Aimlessly wandering through the cinematic streets of SoHo can often seem like a social treasure hunt in which an X can be found at every corner.
Try it yourself one day, follow a faint smell until it grows stronger and your nostrils take you to the most charming and delicious bakery you've ever seen. Or listen for the low rumble of music and find yourself, for instance, on the corner of Wooster and Broome where, last night, hundreds of young fans, gallery hoppers, and class skipping students were huddled in front of Team Gallery looking up toward the rooftops.
Inside the gallery, New York based photographer Ryan McGinley showcased his exhibit entitled, Grids, which consisted of stunning portraits of fans at concerts over the past 4 years. His friend, Bradford Cox, perhaps more famously known through his solo project Atlas Sound or his band Deerhunter was setting up on the roof of Team Gallery preparing to play a live set.
The crowd grew as eyes shifted down unto their smart phones informing the twitterverse of the impending performance. Inside the gallery, the lighting over McGinley's portraits illuminated the street as the foot traffic slowed as Cox stepped up to the microphone.
It was about a minute after 8pm when the speakers turned on and the music started to echo over the nodding heads and diminishing whispers. Atlas Sound is continuously selling out shows, so the fans in the crowd were pretty upset with what happened next.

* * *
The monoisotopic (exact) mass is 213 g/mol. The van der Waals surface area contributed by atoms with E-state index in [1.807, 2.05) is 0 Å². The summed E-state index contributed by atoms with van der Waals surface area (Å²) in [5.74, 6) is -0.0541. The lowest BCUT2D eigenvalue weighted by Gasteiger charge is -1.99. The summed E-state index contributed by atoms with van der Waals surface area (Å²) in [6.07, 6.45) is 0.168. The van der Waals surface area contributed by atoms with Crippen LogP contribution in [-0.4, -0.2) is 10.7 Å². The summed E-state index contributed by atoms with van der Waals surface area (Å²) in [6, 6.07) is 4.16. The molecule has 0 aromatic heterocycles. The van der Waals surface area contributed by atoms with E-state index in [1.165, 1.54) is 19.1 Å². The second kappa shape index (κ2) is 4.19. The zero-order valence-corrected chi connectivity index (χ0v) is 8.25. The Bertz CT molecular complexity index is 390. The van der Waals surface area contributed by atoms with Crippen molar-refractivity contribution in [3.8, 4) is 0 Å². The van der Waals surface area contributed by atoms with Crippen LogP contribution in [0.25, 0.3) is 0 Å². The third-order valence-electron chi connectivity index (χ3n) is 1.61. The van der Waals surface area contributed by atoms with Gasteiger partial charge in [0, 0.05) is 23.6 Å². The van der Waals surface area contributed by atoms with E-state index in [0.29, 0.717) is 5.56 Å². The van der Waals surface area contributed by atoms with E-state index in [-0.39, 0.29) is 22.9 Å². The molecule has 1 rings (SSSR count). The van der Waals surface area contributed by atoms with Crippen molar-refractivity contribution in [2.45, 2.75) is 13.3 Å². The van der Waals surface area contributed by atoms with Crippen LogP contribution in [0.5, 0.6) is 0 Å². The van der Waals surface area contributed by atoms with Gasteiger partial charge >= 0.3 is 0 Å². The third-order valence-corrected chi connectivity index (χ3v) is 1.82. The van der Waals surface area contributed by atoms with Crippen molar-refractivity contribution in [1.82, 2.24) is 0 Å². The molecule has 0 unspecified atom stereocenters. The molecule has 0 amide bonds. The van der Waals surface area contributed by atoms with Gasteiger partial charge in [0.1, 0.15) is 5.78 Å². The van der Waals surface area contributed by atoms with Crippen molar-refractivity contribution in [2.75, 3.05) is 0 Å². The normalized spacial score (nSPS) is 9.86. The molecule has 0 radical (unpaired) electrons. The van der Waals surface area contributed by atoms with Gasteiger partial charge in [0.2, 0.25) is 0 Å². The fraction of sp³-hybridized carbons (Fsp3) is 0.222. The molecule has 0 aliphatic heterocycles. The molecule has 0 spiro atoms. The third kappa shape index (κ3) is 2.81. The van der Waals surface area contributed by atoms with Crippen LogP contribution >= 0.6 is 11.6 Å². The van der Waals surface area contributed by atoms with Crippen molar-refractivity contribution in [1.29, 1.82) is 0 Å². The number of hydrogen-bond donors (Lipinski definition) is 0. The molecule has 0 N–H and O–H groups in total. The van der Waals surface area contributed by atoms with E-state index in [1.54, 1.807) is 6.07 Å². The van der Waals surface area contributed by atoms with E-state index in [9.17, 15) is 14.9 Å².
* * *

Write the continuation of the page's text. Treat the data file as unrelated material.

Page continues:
Cox had been playing for about ten minutes when the speakers were cut and what was at first believed to be a technical issue, proved not to be the case. The microphone was turned back on and the musician addressed the crowd in a playful, yet defeated tone, "We've been occupied by the police."
Sigh. Due to noise complaints, the police were forced to shut down the concert, but the music wasn't about to stop. The streets thinned out, groups of people were standing around by the gallery lighting their cigarettes and scheming the rest of their evenings.
Then the words, " Atlas Sound acoustic set" and "Inside, now!" were being coughed around and the dispersion made an about-face. Team Gallery only let in a handful of fans, who then surrounded Mr. Cox as he stood with his guitar in the middle of the space.
It was an intimate performance, laced with finger-injury banter and beat-keeping requests of the audience. There were still a few shoulders being tapped asking who the performer was, but for those that happened across the entire spectacle, it was another true had-to-be-there NYC moment.